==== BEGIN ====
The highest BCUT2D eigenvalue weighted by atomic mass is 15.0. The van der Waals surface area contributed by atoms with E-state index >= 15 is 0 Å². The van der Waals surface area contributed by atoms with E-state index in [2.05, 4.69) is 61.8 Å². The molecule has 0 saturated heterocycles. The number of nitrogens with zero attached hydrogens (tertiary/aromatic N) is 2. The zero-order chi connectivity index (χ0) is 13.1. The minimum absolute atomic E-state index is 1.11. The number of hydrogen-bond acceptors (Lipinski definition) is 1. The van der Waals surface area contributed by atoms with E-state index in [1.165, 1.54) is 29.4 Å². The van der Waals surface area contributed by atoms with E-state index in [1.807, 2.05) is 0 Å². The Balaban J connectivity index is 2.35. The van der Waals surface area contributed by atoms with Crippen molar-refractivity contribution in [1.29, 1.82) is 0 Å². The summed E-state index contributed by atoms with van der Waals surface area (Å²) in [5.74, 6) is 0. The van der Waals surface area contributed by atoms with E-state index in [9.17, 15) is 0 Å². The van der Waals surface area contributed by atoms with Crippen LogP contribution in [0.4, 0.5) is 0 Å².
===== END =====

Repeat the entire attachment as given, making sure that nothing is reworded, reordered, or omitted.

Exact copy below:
The highest BCUT2D eigenvalue weighted by atomic mass is 15.0. The van der Waals surface area contributed by atoms with E-state index >= 15 is 0 Å². The van der Waals surface area contributed by atoms with E-state index in [2.05, 4.69) is 61.8 Å². The molecule has 0 saturated heterocycles. The number of nitrogens with zero attached hydrogens (tertiary/aromatic N) is 2. The zero-order chi connectivity index (χ0) is 13.1. The minimum absolute atomic E-state index is 1.11. The number of hydrogen-bond acceptors (Lipinski definition) is 1. The van der Waals surface area contributed by atoms with E-state index in [1.165, 1.54) is 29.4 Å². The van der Waals surface area contributed by atoms with E-state index in [1.807, 2.05) is 0 Å². The Balaban J connectivity index is 2.35. The van der Waals surface area contributed by atoms with Crippen molar-refractivity contribution in [1.29, 1.82) is 0 Å². The summed E-state index contributed by atoms with van der Waals surface area (Å²) in [5.74, 6) is 0. The van der Waals surface area contributed by atoms with E-state index in [9.17, 15) is 0 Å². The van der Waals surface area contributed by atoms with Crippen LogP contribution in [0.4, 0.5) is 0 Å².